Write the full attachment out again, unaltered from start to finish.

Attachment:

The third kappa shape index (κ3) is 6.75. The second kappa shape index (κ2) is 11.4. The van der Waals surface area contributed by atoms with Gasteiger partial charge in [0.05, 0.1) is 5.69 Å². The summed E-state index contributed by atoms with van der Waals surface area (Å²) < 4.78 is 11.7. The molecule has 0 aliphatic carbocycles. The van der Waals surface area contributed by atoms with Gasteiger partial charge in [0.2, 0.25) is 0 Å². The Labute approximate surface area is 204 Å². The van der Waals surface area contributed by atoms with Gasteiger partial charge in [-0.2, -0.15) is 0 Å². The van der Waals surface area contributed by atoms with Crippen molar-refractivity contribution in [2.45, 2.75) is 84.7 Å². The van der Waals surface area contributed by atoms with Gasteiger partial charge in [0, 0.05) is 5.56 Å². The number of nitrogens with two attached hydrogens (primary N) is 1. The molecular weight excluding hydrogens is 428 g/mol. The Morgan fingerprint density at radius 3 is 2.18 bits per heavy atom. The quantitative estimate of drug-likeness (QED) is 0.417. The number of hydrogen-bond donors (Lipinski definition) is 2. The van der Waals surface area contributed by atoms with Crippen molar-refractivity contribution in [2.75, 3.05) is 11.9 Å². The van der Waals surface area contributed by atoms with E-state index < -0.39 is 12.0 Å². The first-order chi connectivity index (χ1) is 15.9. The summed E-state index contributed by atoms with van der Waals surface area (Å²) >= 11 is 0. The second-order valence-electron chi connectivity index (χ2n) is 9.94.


The third kappa shape index (κ3) is 6.75. The second kappa shape index (κ2) is 11.4. The van der Waals surface area contributed by atoms with Gasteiger partial charge in [0.05, 0.1) is 5.69 Å². The summed E-state index contributed by atoms with van der Waals surface area (Å²) < 4.78 is 11.7. The molecule has 0 aliphatic carbocycles. The van der Waals surface area contributed by atoms with Gasteiger partial charge in [0.2, 0.25) is 0 Å². The Labute approximate surface area is 204 Å². The van der Waals surface area contributed by atoms with Gasteiger partial charge in [-0.2, -0.15) is 0 Å². The van der Waals surface area contributed by atoms with Crippen molar-refractivity contribution in [2.45, 2.75) is 84.7 Å². The van der Waals surface area contributed by atoms with Gasteiger partial charge in [0, 0.05) is 5.56 Å². The number of nitrogens with two attached hydrogens (primary N) is 1. The molecular weight excluding hydrogens is 428 g/mol. The Morgan fingerprint density at radius 3 is 2.18 bits per heavy atom. The quantitative estimate of drug-likeness (QED) is 0.417. The number of hydrogen-bond donors (Lipinski definition) is 2. The van der Waals surface area contributed by atoms with Crippen molar-refractivity contribution in [2.75, 3.05) is 11.9 Å². The van der Waals surface area contributed by atoms with E-state index < -0.39 is 12.0 Å². The first-order chi connectivity index (χ1) is 15.9. The summed E-state index contributed by atoms with van der Waals surface area (Å²) >= 11 is 0. The second-order valence-electron chi connectivity index (χ2n) is 9.94.